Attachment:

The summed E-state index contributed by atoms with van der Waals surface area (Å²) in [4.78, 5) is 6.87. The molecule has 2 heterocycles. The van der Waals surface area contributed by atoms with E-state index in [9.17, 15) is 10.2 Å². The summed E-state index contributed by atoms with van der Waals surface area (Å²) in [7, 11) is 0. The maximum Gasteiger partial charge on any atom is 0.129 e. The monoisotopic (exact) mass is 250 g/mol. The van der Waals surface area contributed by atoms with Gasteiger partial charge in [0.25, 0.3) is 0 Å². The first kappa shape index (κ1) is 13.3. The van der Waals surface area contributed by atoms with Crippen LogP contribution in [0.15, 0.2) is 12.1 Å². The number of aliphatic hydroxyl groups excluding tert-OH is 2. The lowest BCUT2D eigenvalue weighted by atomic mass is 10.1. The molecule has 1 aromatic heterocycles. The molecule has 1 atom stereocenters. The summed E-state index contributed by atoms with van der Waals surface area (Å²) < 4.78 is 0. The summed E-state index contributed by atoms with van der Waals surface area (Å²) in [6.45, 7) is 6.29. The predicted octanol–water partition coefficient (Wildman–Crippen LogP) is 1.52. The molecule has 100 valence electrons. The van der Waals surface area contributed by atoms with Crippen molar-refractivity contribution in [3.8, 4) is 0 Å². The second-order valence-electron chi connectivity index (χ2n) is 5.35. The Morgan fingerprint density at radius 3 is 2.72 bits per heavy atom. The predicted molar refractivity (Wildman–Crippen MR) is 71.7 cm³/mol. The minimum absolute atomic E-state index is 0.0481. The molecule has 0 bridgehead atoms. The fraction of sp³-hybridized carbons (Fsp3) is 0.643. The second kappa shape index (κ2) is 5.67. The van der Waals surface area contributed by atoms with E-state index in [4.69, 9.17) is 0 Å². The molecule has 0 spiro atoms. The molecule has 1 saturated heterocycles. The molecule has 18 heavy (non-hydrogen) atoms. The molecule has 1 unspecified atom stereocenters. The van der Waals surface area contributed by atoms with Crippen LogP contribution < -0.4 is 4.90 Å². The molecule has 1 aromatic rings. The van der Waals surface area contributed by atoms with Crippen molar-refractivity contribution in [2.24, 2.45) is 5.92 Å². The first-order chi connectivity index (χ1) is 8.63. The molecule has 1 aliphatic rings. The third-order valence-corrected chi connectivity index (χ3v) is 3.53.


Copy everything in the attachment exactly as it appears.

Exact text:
The summed E-state index contributed by atoms with van der Waals surface area (Å²) in [4.78, 5) is 6.87. The molecule has 2 heterocycles. The van der Waals surface area contributed by atoms with E-state index in [9.17, 15) is 10.2 Å². The summed E-state index contributed by atoms with van der Waals surface area (Å²) in [7, 11) is 0. The maximum Gasteiger partial charge on any atom is 0.129 e. The monoisotopic (exact) mass is 250 g/mol. The van der Waals surface area contributed by atoms with Gasteiger partial charge in [0.25, 0.3) is 0 Å². The first kappa shape index (κ1) is 13.3. The van der Waals surface area contributed by atoms with Crippen LogP contribution in [0.15, 0.2) is 12.1 Å². The number of aliphatic hydroxyl groups excluding tert-OH is 2. The lowest BCUT2D eigenvalue weighted by atomic mass is 10.1. The molecule has 1 aromatic heterocycles. The molecule has 1 atom stereocenters. The summed E-state index contributed by atoms with van der Waals surface area (Å²) < 4.78 is 0. The summed E-state index contributed by atoms with van der Waals surface area (Å²) in [6.45, 7) is 6.29. The predicted octanol–water partition coefficient (Wildman–Crippen LogP) is 1.52. The molecule has 100 valence electrons. The van der Waals surface area contributed by atoms with Crippen molar-refractivity contribution in [3.8, 4) is 0 Å². The second-order valence-electron chi connectivity index (χ2n) is 5.35. The Morgan fingerprint density at radius 3 is 2.72 bits per heavy atom. The predicted molar refractivity (Wildman–Crippen MR) is 71.7 cm³/mol. The minimum absolute atomic E-state index is 0.0481. The molecule has 0 bridgehead atoms. The fraction of sp³-hybridized carbons (Fsp3) is 0.643. The second kappa shape index (κ2) is 5.67. The van der Waals surface area contributed by atoms with E-state index in [4.69, 9.17) is 0 Å². The molecule has 0 spiro atoms. The molecule has 1 saturated heterocycles. The molecule has 18 heavy (non-hydrogen) atoms. The molecule has 1 unspecified atom stereocenters. The van der Waals surface area contributed by atoms with Crippen LogP contribution < -0.4 is 4.90 Å². The molecule has 1 aromatic rings. The van der Waals surface area contributed by atoms with Crippen molar-refractivity contribution in [2.24, 2.45) is 5.92 Å². The first-order chi connectivity index (χ1) is 8.63. The molecule has 1 aliphatic rings. The third-order valence-corrected chi connectivity index (χ3v) is 3.53.